The commitment to accessible e-content was clear – in fact it was at the heart of all of the presentations which covered topics ranging from EPUB 3 and standards, iBooks Author, Google Books Accessibility Project, Blio, the Internet Archive, Adobe's tools and accessibility, dedicated reading systems, digital publishing, inclusive publishing workflow, textbook accessibility, STEM, DIAGRAM Project, accessible mainstream charts graphs & maps, and the AIM Report. This article will touch on some of the conference highlights.
Dr. Marc Maurer, President of NFB, opened the conference, taking participants forty or so years back in time when he and others were trying to figure out how to get information out of a computer. Moving to the world today he stated that 'if we can build these things properly we can get the same information at the same time'. Dr. Maurer set the tone for the conference, saying that this is as exciting a time as there can be.
Stephen King, President of the DAISY Consortium gave the opening keynote. In his presentation he referred to the e-book revolution as the "opportunity", and even though there are still barriers and problems to be resolved, e-books open doors to information access that have previously been closed: "This is THE opportunity to re-engineer the publishing industry, as an inclusive industry." He defined inclusive publishing as: "The total process, from author to reader, designed to embrace all, whatever their skills … reading with their eyes, ears or fingers."
A strategic approach to inclusive publishing as explained by King outlined the steps needed to allow us to achieve accessible information for everyone. He described standards as the "key enabler" and said that reform to international copyright is needed. The need for global partnerships figured prominently throughout the keynote. In his conclusion he summarized his main points:
Garth Conboy of Google opened by describing the pages of print books as "little paint chips on ground up trees". He also provided some interesting facts: there are more than 850,000 Android activations per day, Google has scanned and indexed approximately 20 million books, there are publications in over 400 languages. New features in Google Books include translation into about 100 languages and the migration of bookmarks and annotations.
Coming soon to Google Books: fixed layout EPUB, and embedded audio and video. Conboy also mentioned that the Google collection includes many very old books that were previously not accessible and which are now both accessible and freely available. Everything that Google is doing in the 'book space' is open standard.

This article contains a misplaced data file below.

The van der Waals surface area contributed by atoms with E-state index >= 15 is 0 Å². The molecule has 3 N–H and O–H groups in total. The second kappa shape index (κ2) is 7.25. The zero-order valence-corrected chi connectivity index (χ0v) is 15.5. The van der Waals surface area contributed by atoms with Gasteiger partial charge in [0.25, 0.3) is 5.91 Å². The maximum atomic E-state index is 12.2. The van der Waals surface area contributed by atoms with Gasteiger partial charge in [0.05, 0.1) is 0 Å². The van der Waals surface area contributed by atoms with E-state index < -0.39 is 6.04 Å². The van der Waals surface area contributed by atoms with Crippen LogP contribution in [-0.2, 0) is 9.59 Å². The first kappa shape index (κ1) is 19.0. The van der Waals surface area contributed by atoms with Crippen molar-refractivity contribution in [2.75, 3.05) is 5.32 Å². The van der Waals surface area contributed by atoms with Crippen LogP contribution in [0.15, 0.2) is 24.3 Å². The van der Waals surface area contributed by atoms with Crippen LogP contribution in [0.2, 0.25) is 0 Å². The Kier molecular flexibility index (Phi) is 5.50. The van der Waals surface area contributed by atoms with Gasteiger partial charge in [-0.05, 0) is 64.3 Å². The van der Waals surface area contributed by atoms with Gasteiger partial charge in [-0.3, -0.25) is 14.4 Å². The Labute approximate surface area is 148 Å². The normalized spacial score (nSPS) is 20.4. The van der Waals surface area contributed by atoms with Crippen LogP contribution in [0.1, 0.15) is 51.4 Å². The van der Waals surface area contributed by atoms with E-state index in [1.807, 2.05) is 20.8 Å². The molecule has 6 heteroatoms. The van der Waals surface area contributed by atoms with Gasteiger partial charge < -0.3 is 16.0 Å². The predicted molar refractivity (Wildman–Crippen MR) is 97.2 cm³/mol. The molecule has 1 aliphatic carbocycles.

The first day of the conference ended with presentations addressing the Case for Dedicated Reading Systems for Users with Disabilities with Gerry Chevalier of HumanWare and Tatsu Nishizawa & Hiro Fujimori of PLEXTALK (Shinano Kenshi Co., Ltd.) taking on the topic from different perspectives. Chevalier opened by saying that it is comforting to him as a blind person to know that the major players [meaning companies not reading systems] are focused on accessibility, stating: "The commercial and DAISY world are coming together." However he explained that the interfaces of commercial reading devices are a problem for the elderly and that different apps are quite different to use, even for those who are younger and more tech-savvy.
Nishizawa opened with a bit of history: "BCD – Before CD" and "AD – After DAISY". He pointed out that they had developed the first prototype DAISY player in 1995. Fujimori then provided an overview of DAISY Online, the process, implementations and an example of a specific implementation at the Japan Braille Library.
The keynote on the second morning was given by Dr. George Kerscher, Secretary General of the DAISY Consortium. Anne Taylor introduced him, saying that "without George we would not be where we are today".
Speaking to the point that we have 18 months to change the world, Kerscher clarified – it's going to take longer than 18 months, but we have 18 months to change the attitudes, approach and commitment to accessible information around the world. Over the next year we need to set the course for this change.
Digital textbooks in the future will include features such as interactivity, tests, presentations, images, videos, etc. The publishing industry has an opportunity to be a leader with the next generation of digital textbooks, ensuring that they are "born digital" and accessible from the start of the publishing process. Kerscher also spoke about EPUB 3 support materials and samples that will help publishers to ensure that their textbooks are accessible. The importance of partnerships with the publishing industry was stressed. An overview of Obi, Tobi and the Pipeline (tools from the DAISY Consortium) was also provided.